Native American History Links Past to Present and People with the LandAccording to traditions and historical evidence, Whitefish Bay is part of the central Anishinabeg (Ojibwe or Chippewa) homeland in the Great Lakes. Members of the nearby Bay . . . — — Map (db m154414) HM
Ice-Age glaciers covered the Whitefish Bay Area for thousands of years and left behind a complex mosaic of sand, gravel and clay. Following the last glacier's retreat about 10,000 years ago, water and wind shaped these deposits into the landscape of . . . — — Map (db m154413) HM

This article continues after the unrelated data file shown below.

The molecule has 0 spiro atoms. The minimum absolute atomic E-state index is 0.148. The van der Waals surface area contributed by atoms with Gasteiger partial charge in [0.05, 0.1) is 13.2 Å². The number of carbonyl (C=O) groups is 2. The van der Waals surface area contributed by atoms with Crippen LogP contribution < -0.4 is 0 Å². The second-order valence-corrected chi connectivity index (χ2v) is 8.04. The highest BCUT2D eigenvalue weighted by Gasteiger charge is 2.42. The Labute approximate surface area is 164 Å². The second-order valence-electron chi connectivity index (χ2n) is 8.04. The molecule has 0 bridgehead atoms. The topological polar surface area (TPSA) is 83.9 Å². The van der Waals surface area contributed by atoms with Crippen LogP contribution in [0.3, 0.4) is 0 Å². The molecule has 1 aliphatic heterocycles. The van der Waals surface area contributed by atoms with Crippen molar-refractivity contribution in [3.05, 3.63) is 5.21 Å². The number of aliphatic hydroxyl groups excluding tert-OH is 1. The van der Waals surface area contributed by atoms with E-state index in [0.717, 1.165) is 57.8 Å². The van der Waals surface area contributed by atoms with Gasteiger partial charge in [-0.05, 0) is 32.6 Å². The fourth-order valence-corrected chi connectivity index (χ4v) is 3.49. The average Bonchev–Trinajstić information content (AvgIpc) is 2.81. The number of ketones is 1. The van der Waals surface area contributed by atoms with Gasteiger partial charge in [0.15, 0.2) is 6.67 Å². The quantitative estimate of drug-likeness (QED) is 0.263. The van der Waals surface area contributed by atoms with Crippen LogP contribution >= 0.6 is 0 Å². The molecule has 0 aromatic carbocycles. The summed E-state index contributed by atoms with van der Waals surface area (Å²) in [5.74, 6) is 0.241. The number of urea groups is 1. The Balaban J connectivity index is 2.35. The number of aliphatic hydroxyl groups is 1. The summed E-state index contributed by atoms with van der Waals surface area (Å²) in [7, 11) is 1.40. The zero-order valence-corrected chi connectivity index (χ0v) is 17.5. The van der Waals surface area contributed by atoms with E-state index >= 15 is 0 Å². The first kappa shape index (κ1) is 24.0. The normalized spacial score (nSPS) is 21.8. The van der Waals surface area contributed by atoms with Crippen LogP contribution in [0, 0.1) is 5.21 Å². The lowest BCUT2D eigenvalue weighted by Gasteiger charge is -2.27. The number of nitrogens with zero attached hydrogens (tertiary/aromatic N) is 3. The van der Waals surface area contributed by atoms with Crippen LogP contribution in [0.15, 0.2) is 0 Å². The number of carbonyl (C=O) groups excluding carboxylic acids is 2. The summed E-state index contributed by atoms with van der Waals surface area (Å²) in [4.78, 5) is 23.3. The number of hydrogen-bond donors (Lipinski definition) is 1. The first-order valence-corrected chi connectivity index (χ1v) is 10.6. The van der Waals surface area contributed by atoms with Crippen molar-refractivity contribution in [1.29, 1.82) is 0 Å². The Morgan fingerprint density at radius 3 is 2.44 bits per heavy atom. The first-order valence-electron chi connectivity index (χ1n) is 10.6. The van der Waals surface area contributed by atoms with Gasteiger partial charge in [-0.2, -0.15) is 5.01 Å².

When the first French traders and missionaries arrived in the 1600s, the Native American Tribe called Ojibwe or Chippewa lived along the Bay. They referred to themselves in their native language as Anishinabeg, which translates as "Original People." . . . — — Map (db m154415) HM
This point of land is the historic battleground where the westward invasion by the Iroquois Indians was halted by the victorious Chippewa.
Off the point colorful French-Canadian voyageurs paddled canoes heavily laden with furs. The 18th century . . . — — Map (db m4452) HM
Unlike more remote or isolated stations surrounded by water, life at Point Iroquois included many land-based activities and contacts with neighbors. Lighthouse Service rules and regulations strongly encouraged self-sufficiency through the use of . . . — — Map (db m154409) HM